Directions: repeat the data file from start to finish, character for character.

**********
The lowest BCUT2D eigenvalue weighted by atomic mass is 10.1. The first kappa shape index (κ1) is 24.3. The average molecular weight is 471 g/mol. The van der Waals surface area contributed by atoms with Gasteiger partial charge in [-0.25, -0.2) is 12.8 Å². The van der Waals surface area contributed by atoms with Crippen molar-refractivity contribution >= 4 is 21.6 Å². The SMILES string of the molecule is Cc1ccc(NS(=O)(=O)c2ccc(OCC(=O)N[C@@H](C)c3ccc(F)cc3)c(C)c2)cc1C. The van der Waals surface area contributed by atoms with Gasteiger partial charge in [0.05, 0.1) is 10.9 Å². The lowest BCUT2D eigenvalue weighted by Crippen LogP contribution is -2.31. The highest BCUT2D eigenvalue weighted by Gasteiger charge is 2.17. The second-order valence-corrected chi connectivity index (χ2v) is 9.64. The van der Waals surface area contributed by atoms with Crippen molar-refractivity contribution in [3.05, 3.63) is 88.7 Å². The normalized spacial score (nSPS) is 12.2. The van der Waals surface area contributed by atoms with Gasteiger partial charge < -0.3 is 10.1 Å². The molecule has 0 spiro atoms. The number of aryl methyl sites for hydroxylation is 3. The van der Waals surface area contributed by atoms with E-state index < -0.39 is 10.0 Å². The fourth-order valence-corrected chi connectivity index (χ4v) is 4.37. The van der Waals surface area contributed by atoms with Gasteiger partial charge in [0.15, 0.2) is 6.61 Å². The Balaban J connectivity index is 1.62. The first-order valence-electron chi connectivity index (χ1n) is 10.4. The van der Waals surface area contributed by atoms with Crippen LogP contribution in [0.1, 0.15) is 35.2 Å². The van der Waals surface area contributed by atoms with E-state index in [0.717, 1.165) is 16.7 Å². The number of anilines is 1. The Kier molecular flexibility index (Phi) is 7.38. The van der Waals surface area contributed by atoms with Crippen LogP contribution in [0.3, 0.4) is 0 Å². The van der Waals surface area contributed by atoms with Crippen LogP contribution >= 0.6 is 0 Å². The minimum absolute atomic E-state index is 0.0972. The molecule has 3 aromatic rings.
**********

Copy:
The lowest BCUT2D eigenvalue weighted by atomic mass is 10.1. The first kappa shape index (κ1) is 24.3. The average molecular weight is 471 g/mol. The van der Waals surface area contributed by atoms with Gasteiger partial charge in [-0.25, -0.2) is 12.8 Å². The van der Waals surface area contributed by atoms with Crippen molar-refractivity contribution >= 4 is 21.6 Å². The SMILES string of the molecule is Cc1ccc(NS(=O)(=O)c2ccc(OCC(=O)N[C@@H](C)c3ccc(F)cc3)c(C)c2)cc1C. The van der Waals surface area contributed by atoms with Gasteiger partial charge in [0.05, 0.1) is 10.9 Å². The lowest BCUT2D eigenvalue weighted by Crippen LogP contribution is -2.31. The highest BCUT2D eigenvalue weighted by Gasteiger charge is 2.17. The second-order valence-corrected chi connectivity index (χ2v) is 9.64. The van der Waals surface area contributed by atoms with Crippen molar-refractivity contribution in [3.05, 3.63) is 88.7 Å². The normalized spacial score (nSPS) is 12.2. The van der Waals surface area contributed by atoms with Gasteiger partial charge < -0.3 is 10.1 Å². The molecule has 0 spiro atoms. The number of aryl methyl sites for hydroxylation is 3. The van der Waals surface area contributed by atoms with E-state index < -0.39 is 10.0 Å². The fourth-order valence-corrected chi connectivity index (χ4v) is 4.37. The van der Waals surface area contributed by atoms with Gasteiger partial charge in [0.15, 0.2) is 6.61 Å². The Balaban J connectivity index is 1.62. The first-order valence-electron chi connectivity index (χ1n) is 10.4. The van der Waals surface area contributed by atoms with Crippen LogP contribution in [0.1, 0.15) is 35.2 Å². The van der Waals surface area contributed by atoms with E-state index in [0.717, 1.165) is 16.7 Å². The number of anilines is 1. The Kier molecular flexibility index (Phi) is 7.38. The van der Waals surface area contributed by atoms with Crippen LogP contribution in [0.3, 0.4) is 0 Å². The van der Waals surface area contributed by atoms with Crippen LogP contribution >= 0.6 is 0 Å². The minimum absolute atomic E-state index is 0.0972. The molecule has 3 aromatic rings.